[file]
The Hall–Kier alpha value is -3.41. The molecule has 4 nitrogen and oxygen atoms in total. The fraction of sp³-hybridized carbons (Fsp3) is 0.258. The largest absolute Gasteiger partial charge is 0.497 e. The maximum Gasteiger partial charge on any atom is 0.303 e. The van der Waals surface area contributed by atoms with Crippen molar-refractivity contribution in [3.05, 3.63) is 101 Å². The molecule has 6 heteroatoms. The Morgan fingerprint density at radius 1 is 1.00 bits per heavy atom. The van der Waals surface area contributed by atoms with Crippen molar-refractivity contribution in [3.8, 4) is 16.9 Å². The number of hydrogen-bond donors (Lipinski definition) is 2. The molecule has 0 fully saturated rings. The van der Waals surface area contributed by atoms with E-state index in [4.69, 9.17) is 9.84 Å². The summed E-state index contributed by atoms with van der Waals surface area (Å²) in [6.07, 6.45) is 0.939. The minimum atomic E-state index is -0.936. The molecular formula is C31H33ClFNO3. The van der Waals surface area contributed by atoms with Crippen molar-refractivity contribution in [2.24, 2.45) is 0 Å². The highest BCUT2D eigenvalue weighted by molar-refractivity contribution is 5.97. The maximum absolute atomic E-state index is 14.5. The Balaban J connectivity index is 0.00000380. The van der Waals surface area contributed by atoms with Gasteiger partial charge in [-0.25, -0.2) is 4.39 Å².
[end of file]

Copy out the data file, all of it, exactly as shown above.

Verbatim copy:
The Hall–Kier alpha value is -3.41. The molecule has 4 nitrogen and oxygen atoms in total. The fraction of sp³-hybridized carbons (Fsp3) is 0.258. The largest absolute Gasteiger partial charge is 0.497 e. The maximum Gasteiger partial charge on any atom is 0.303 e. The van der Waals surface area contributed by atoms with Crippen molar-refractivity contribution in [3.05, 3.63) is 101 Å². The molecule has 6 heteroatoms. The Morgan fingerprint density at radius 1 is 1.00 bits per heavy atom. The van der Waals surface area contributed by atoms with Crippen molar-refractivity contribution in [3.8, 4) is 16.9 Å². The number of hydrogen-bond donors (Lipinski definition) is 2. The molecule has 0 fully saturated rings. The van der Waals surface area contributed by atoms with E-state index in [4.69, 9.17) is 9.84 Å². The summed E-state index contributed by atoms with van der Waals surface area (Å²) in [6.07, 6.45) is 0.939. The minimum atomic E-state index is -0.936. The molecular formula is C31H33ClFNO3. The van der Waals surface area contributed by atoms with Crippen molar-refractivity contribution in [2.24, 2.45) is 0 Å². The highest BCUT2D eigenvalue weighted by molar-refractivity contribution is 5.97. The maximum absolute atomic E-state index is 14.5. The Balaban J connectivity index is 0.00000380. The van der Waals surface area contributed by atoms with Gasteiger partial charge in [-0.25, -0.2) is 4.39 Å².